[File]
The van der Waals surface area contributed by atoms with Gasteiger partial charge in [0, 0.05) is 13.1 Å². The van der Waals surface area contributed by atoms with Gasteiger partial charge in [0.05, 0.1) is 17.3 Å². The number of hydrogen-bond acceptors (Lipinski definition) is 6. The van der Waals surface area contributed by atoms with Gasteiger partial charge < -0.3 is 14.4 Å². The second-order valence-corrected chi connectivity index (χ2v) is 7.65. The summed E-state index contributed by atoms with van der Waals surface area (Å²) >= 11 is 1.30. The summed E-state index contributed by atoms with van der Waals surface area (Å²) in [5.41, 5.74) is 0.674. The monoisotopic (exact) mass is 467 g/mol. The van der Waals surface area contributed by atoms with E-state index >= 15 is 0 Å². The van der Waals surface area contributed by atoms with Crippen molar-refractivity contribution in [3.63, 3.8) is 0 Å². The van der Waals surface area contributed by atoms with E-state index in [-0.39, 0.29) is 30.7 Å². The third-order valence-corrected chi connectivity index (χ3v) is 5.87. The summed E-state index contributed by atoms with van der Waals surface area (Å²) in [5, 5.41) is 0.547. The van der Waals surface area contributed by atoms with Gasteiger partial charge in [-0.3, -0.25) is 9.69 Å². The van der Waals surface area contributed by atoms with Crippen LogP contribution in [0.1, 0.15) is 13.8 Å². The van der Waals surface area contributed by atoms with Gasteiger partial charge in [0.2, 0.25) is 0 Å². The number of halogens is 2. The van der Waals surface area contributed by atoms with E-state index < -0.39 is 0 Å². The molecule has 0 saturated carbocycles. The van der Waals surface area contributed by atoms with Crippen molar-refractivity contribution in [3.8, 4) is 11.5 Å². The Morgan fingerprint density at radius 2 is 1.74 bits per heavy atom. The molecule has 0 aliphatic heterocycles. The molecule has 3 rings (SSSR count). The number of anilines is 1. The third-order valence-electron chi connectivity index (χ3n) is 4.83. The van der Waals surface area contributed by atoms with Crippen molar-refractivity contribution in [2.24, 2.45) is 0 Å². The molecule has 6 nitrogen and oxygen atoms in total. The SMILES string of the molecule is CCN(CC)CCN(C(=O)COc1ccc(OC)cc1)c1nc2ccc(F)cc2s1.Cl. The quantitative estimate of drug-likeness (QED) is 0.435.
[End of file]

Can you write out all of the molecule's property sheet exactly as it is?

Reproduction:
The van der Waals surface area contributed by atoms with Gasteiger partial charge in [0, 0.05) is 13.1 Å². The van der Waals surface area contributed by atoms with Gasteiger partial charge in [0.05, 0.1) is 17.3 Å². The number of hydrogen-bond acceptors (Lipinski definition) is 6. The van der Waals surface area contributed by atoms with Gasteiger partial charge < -0.3 is 14.4 Å². The second-order valence-corrected chi connectivity index (χ2v) is 7.65. The summed E-state index contributed by atoms with van der Waals surface area (Å²) >= 11 is 1.30. The summed E-state index contributed by atoms with van der Waals surface area (Å²) in [5.41, 5.74) is 0.674. The monoisotopic (exact) mass is 467 g/mol. The van der Waals surface area contributed by atoms with E-state index >= 15 is 0 Å². The van der Waals surface area contributed by atoms with Crippen molar-refractivity contribution in [3.63, 3.8) is 0 Å². The van der Waals surface area contributed by atoms with E-state index in [-0.39, 0.29) is 30.7 Å². The third-order valence-corrected chi connectivity index (χ3v) is 5.87. The summed E-state index contributed by atoms with van der Waals surface area (Å²) in [5, 5.41) is 0.547. The van der Waals surface area contributed by atoms with Gasteiger partial charge in [-0.3, -0.25) is 9.69 Å². The van der Waals surface area contributed by atoms with Crippen LogP contribution in [0.1, 0.15) is 13.8 Å². The van der Waals surface area contributed by atoms with Gasteiger partial charge in [0.2, 0.25) is 0 Å². The number of halogens is 2. The van der Waals surface area contributed by atoms with E-state index < -0.39 is 0 Å². The molecule has 0 saturated carbocycles. The van der Waals surface area contributed by atoms with Crippen molar-refractivity contribution in [3.8, 4) is 11.5 Å². The Morgan fingerprint density at radius 2 is 1.74 bits per heavy atom. The molecule has 0 aliphatic heterocycles. The molecule has 3 rings (SSSR count). The number of anilines is 1. The third-order valence-electron chi connectivity index (χ3n) is 4.83. The van der Waals surface area contributed by atoms with Crippen molar-refractivity contribution in [2.24, 2.45) is 0 Å². The molecule has 6 nitrogen and oxygen atoms in total. The SMILES string of the molecule is CCN(CC)CCN(C(=O)COc1ccc(OC)cc1)c1nc2ccc(F)cc2s1.Cl. The quantitative estimate of drug-likeness (QED) is 0.435.